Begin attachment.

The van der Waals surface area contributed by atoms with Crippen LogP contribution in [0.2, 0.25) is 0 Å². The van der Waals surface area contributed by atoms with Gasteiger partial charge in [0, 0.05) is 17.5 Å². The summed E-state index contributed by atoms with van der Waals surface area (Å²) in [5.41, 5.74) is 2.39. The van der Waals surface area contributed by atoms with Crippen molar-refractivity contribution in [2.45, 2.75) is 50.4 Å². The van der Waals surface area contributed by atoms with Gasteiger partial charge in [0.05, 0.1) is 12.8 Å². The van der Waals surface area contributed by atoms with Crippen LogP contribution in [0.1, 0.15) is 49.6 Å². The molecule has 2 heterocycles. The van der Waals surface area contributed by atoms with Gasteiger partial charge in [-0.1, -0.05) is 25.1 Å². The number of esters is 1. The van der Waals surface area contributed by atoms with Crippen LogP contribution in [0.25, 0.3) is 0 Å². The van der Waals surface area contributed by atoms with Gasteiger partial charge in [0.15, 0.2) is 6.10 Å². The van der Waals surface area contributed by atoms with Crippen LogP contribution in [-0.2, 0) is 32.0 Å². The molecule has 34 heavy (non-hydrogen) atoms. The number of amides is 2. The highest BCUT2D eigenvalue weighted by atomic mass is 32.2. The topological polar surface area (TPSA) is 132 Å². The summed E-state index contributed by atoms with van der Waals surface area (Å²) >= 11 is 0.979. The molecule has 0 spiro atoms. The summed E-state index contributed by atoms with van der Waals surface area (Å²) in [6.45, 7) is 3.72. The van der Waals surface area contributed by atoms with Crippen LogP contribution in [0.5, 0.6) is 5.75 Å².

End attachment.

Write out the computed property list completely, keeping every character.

The van der Waals surface area contributed by atoms with Crippen LogP contribution in [0.2, 0.25) is 0 Å². The van der Waals surface area contributed by atoms with Gasteiger partial charge in [0, 0.05) is 17.5 Å². The summed E-state index contributed by atoms with van der Waals surface area (Å²) in [5.41, 5.74) is 2.39. The van der Waals surface area contributed by atoms with Crippen molar-refractivity contribution in [2.45, 2.75) is 50.4 Å². The van der Waals surface area contributed by atoms with Gasteiger partial charge in [0.05, 0.1) is 12.8 Å². The van der Waals surface area contributed by atoms with Crippen LogP contribution in [0.1, 0.15) is 49.6 Å². The molecule has 2 heterocycles. The van der Waals surface area contributed by atoms with Gasteiger partial charge in [-0.1, -0.05) is 25.1 Å². The number of esters is 1. The van der Waals surface area contributed by atoms with Crippen LogP contribution in [0.25, 0.3) is 0 Å². The van der Waals surface area contributed by atoms with Gasteiger partial charge in [0.15, 0.2) is 6.10 Å². The van der Waals surface area contributed by atoms with Crippen LogP contribution in [-0.2, 0) is 32.0 Å². The molecule has 34 heavy (non-hydrogen) atoms. The number of amides is 2. The highest BCUT2D eigenvalue weighted by atomic mass is 32.2. The topological polar surface area (TPSA) is 132 Å². The summed E-state index contributed by atoms with van der Waals surface area (Å²) >= 11 is 0.979. The molecule has 0 spiro atoms. The summed E-state index contributed by atoms with van der Waals surface area (Å²) in [6.45, 7) is 3.72. The van der Waals surface area contributed by atoms with Crippen LogP contribution in [0.5, 0.6) is 5.75 Å².